3D Printing Photos Is Slow But Awesome

Historically speaking, lithophanes are images made in porcelain with an etching or moulding process, in which an image is visible when backlit due to the varying thickness of the material. Porcelain isn’t the easiest thing to work with, but thankfully for those of us in the present, 3D printers are here to make everything better. [RCLifeOn] has been experimenting with printing lithophanes with great results.

The trick to printing a good lithophane is all in the preparation. It’s important to pick an image that looks good in greyscale, as this is not a process that reproduces color in any way. [RCLifeOn] then discusses the finer points of printer setup to get a nice looking print. Layer heights should be as small as possible to avoid visible vertical bands, and the lithophane should be printed in a vertical orientation, to avoid the print sagging due to a lack of support.  Infill is best set to 100%. Most importantly, the printer should avoid crossing the outline of the print to avoid any stringy plastic artifacts spoiling the final product.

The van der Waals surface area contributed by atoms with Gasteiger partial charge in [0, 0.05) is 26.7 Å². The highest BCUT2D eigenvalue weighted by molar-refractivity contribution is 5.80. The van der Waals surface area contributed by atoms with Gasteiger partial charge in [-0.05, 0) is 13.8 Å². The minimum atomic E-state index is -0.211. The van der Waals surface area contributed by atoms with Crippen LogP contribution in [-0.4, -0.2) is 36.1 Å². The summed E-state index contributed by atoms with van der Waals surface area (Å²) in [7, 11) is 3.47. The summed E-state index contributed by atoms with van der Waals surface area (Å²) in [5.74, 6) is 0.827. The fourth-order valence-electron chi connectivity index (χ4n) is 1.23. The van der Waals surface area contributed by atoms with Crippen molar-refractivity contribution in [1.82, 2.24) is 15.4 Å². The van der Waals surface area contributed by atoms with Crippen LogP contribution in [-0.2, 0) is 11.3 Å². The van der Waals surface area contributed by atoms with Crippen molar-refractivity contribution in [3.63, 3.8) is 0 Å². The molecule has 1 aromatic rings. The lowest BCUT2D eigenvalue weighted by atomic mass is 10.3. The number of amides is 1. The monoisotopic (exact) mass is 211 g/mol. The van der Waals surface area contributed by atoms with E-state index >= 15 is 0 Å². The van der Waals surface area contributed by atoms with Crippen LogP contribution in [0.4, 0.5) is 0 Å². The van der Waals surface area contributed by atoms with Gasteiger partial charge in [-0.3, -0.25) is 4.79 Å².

It’s a great guide that should help even a 3D printing novice create a great print with the minimum of fuss. A lithophane can make a wonderful gift and is also a good test of a printer’s capabilities, due to the fine detail required. We’ve seen them produced before too, in a wonderful lightbox configuration. Video after the break.

Continue reading “3D Printing Photos Is Slow But Awesome”

Rotating Lithophane Box Turns with Time

If you wanted to make a rotating display box, what would you use to make it spin? A servo? A stepper motor? [ChrisN219] didn’t need his to move quickly by any means, and this opened up his options to something we probably wouldn’t have thought to use: a clock movement. Specifically, the hour minute part of the shaft.

Rotating lithophanes of your loved ones makes for a pretty cool project, and there isn’t a whole lot to this build to make it difficult. Much of it is 3D printed, including the tube in the center that the LED strip is wrapped around. The base is just big enough to hold the clock movement and the LED strip controller, so it would fit nicely on a desk or a mantel.

This is version two of [Chris]’ lithophane box, which gave him a chance to perfect the frame and design a thicker center post to withstand the heat from the LED strip. All the files are available if you want to print your own panels and take them for a spin. Since it’s so easy to change them out, you may end up with a big pile to choose from.